Owner of boatyard says Cambridgeshire rivers ‘in danger’ from invasive weed

WARNING: Rivers aat risk from invasive floating pennywort

WARNING: Rivers aat risk from invasive floating pennywort - Credit: Archant

Key rivers in the district are under of being “overrun” by the invasive plant floating pennywort, a boatyard operator has warned.

WARNING: Rivers at risk from invasive floating pennywort

WARNING: Rivers at risk from invasive floating pennywort - Credit: Archant

Ben Jones, of St Ives firm Jones Boatyard, said the Great Ouse and the River Cam network were at risk from the weed and native species were in danger.

He warned that and that “floating islands” of the weed were already appearing in the waterways, increasing the risk of flooding as well as making the river unnavigable.

The Environment Agency, which has been controlling the weed, said that in one location a mat of weed weighing 1.7 tonnes had been removed from the river.

The weed, which can grow at up to 20cm a day, is native to the Americas and was introduced into the UK in the 1980s for use in ponds and fish tanks but escaped into the wild a few years later and was banned from sale.

Mr Jones said: “It is very damaging to fish stocks, birdlife and indigenous plants as well as increasing the risk of flooding in addition to making thee river unnavigable. It is in real danger of overrunning this river system in the next 12 months.”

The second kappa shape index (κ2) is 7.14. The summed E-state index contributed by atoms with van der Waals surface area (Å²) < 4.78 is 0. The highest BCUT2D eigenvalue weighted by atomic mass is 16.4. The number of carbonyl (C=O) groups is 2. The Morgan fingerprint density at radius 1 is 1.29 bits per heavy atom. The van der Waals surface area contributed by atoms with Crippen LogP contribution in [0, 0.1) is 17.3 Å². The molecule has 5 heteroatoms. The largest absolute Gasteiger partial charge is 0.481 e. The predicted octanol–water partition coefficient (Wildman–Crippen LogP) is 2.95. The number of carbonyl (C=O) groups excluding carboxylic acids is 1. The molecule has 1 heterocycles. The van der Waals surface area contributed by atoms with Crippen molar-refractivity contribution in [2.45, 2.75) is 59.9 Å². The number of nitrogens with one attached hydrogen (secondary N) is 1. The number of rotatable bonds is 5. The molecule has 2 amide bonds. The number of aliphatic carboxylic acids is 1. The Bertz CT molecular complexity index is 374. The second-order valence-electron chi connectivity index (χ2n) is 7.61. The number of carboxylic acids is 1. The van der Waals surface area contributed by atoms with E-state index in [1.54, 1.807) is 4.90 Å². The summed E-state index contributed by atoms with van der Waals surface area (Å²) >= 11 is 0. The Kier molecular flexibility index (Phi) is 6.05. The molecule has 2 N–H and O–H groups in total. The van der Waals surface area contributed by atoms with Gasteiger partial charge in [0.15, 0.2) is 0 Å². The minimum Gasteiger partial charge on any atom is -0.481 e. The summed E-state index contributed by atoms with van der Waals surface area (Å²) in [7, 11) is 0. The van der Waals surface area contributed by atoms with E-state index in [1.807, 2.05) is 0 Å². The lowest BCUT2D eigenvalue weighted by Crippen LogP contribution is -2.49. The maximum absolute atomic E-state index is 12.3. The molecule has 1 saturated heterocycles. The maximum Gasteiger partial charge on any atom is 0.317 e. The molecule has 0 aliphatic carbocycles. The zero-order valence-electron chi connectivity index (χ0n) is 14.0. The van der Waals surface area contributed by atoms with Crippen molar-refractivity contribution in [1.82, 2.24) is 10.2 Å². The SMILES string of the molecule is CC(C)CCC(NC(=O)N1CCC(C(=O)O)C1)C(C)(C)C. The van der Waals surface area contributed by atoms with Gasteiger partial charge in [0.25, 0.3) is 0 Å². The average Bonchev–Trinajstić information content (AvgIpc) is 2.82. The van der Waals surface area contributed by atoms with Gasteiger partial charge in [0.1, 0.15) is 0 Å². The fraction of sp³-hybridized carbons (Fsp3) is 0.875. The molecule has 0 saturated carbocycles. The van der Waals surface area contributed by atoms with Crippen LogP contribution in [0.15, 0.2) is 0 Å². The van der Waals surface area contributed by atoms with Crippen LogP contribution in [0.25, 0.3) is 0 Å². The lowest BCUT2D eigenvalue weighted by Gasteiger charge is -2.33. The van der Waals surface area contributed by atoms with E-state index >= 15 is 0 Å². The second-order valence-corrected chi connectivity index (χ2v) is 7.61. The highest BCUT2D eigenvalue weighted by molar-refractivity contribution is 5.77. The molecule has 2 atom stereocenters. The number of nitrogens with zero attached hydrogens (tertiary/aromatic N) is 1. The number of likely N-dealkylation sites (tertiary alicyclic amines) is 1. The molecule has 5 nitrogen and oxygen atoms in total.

He said: “We particularly worry that if the pennywort were to enter the Old West section of the river, where there is no natural flow, it would be much more difficult to eradicate.”

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A spokesman for the agency said: “We currently have contractors undertaking removal work on the River Great Ouse, Bedford to St Ives,in line with our strategy and action plan. We also work with various volunteer groups across the area to assist in tackling floating pennywort.

“If we become aware of growth potentially blocking navigation we issue navigation notices to warn river users..”

The spokesman said: “We issued a navigation notice to boat owners identifying they can help to reduce the spread of this species by following the ‘Check, Clean, Dry’ principle and by visually checking their craft regularly and removing any visible weed and by placing it well away from any river or other water body.

“If people spot floating pennywort it is important that they don’t contribute to its spread. If boats are driven through clumps of the plant it can break off and regrow elsewhere.”

The spokesman added: “Rather than try to remove the plant it is important to report any sightings of floating pennywort to the Environment Agency via our free ‘Plant Tracker App’ or by calling our national customer contact centre on 03708 506506.